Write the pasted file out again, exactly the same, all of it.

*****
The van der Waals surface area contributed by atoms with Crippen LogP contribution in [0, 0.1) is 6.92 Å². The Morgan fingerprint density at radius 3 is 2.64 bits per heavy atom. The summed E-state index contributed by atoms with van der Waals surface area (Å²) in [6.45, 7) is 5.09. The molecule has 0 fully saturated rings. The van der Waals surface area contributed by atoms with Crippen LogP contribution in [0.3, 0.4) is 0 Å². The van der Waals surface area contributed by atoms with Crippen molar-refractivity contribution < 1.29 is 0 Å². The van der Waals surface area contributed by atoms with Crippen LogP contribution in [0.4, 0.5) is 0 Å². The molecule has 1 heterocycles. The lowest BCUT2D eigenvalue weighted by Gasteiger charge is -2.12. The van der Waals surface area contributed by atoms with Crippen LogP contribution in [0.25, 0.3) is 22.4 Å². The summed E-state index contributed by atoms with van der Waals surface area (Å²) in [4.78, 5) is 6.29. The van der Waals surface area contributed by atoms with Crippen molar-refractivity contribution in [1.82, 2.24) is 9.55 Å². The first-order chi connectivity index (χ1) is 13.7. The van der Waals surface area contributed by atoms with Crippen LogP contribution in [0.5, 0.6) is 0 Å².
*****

The van der Waals surface area contributed by atoms with Crippen LogP contribution in [0, 0.1) is 6.92 Å². The Morgan fingerprint density at radius 3 is 2.64 bits per heavy atom. The summed E-state index contributed by atoms with van der Waals surface area (Å²) in [6.45, 7) is 5.09. The molecule has 0 fully saturated rings. The van der Waals surface area contributed by atoms with Crippen LogP contribution in [0.3, 0.4) is 0 Å². The van der Waals surface area contributed by atoms with Crippen molar-refractivity contribution < 1.29 is 0 Å². The van der Waals surface area contributed by atoms with Crippen LogP contribution in [0.4, 0.5) is 0 Å². The molecule has 1 heterocycles. The lowest BCUT2D eigenvalue weighted by Gasteiger charge is -2.12. The van der Waals surface area contributed by atoms with Crippen LogP contribution in [0.25, 0.3) is 22.4 Å². The summed E-state index contributed by atoms with van der Waals surface area (Å²) in [4.78, 5) is 6.29. The van der Waals surface area contributed by atoms with Crippen molar-refractivity contribution in [1.82, 2.24) is 9.55 Å². The first-order chi connectivity index (χ1) is 13.7. The van der Waals surface area contributed by atoms with Crippen LogP contribution in [0.5, 0.6) is 0 Å².